A NEW rule coming into effect on September 14 this year will require all countries to regulate the trade of sharks.
This will allow for better protection of sharks worldwide, particularly those on the endangered list.
Imogen Zethoven, the global shark conservation project director with Pew Charitable Trust, said the new rule was being implemented at a critical time.
Speaking at a shark conservation workshop in Nadi on Tuesday, she said not many rules had been put in place by countries worldwide regarding shark conservation.
"This is the problem and why we are seeing such a decline in the shark populations," he said.
"The aim of the workshop will be to work out what needs to be done before this rule is implemented and how countries, especially Pacific Island nations, can better conserve and manage sharks."
Ms Zethoven said the shark population in the Pacific had declined dramatically.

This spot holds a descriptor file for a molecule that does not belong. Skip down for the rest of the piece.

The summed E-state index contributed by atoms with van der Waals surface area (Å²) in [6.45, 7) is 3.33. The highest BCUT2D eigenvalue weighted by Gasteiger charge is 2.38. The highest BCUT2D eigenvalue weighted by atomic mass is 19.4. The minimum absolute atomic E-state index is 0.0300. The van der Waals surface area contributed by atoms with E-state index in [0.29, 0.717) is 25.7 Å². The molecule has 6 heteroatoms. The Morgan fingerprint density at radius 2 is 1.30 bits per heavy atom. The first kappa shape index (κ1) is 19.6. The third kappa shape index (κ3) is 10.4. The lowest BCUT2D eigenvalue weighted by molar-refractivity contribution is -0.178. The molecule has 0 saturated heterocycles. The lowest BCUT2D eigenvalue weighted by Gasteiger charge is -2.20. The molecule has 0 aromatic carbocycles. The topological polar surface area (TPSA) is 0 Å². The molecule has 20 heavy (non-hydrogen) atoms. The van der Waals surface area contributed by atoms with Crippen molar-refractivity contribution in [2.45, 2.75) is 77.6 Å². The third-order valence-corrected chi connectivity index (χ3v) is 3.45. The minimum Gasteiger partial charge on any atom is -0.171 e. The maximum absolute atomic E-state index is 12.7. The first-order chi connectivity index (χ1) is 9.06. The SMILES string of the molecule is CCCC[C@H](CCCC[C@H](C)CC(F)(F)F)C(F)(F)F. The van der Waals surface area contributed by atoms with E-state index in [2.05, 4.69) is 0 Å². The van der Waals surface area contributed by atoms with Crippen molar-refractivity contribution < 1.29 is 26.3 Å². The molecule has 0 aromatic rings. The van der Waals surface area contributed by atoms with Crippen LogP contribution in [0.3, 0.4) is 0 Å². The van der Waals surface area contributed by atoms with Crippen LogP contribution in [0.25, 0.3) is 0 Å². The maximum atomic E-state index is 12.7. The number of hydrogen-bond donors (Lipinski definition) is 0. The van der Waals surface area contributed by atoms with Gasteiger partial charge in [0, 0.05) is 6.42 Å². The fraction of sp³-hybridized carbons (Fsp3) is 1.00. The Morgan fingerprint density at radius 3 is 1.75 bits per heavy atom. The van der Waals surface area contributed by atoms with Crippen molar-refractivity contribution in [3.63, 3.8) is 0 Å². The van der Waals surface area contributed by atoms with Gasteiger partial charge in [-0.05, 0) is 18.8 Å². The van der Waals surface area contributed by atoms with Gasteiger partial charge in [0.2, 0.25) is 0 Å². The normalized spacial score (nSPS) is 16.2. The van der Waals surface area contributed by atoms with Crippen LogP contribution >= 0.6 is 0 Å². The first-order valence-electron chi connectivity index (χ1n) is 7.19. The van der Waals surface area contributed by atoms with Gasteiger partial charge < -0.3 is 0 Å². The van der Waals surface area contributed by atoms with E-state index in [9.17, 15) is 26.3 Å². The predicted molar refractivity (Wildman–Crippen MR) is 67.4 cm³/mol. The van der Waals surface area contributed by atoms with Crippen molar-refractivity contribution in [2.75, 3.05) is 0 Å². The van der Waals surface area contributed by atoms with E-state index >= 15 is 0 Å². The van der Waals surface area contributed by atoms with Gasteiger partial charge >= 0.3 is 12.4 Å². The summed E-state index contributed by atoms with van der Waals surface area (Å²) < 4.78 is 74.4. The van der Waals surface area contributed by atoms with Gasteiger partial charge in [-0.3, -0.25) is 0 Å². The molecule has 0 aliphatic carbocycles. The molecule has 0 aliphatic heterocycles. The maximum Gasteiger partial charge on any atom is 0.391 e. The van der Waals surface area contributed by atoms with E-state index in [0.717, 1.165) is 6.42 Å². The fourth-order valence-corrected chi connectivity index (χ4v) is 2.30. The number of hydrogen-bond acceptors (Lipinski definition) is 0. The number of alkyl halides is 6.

"This is true in the case of migratory sharks in the Pacific Ocean and we have seen the oceanic white tip and hammerhead sharks are in trouble.
"We can stop those species from going extinct and pull back the rate of decline."
She said it was a positive sign to see many Pacific Island countries making shark conservation a priority.
"Countries have the option to introduce laws to protect sharks and it is pleasing to see many Pacific nations have now declared shark sanctuaries.
"The Marshall Islands have banned all imports and exports of sharks."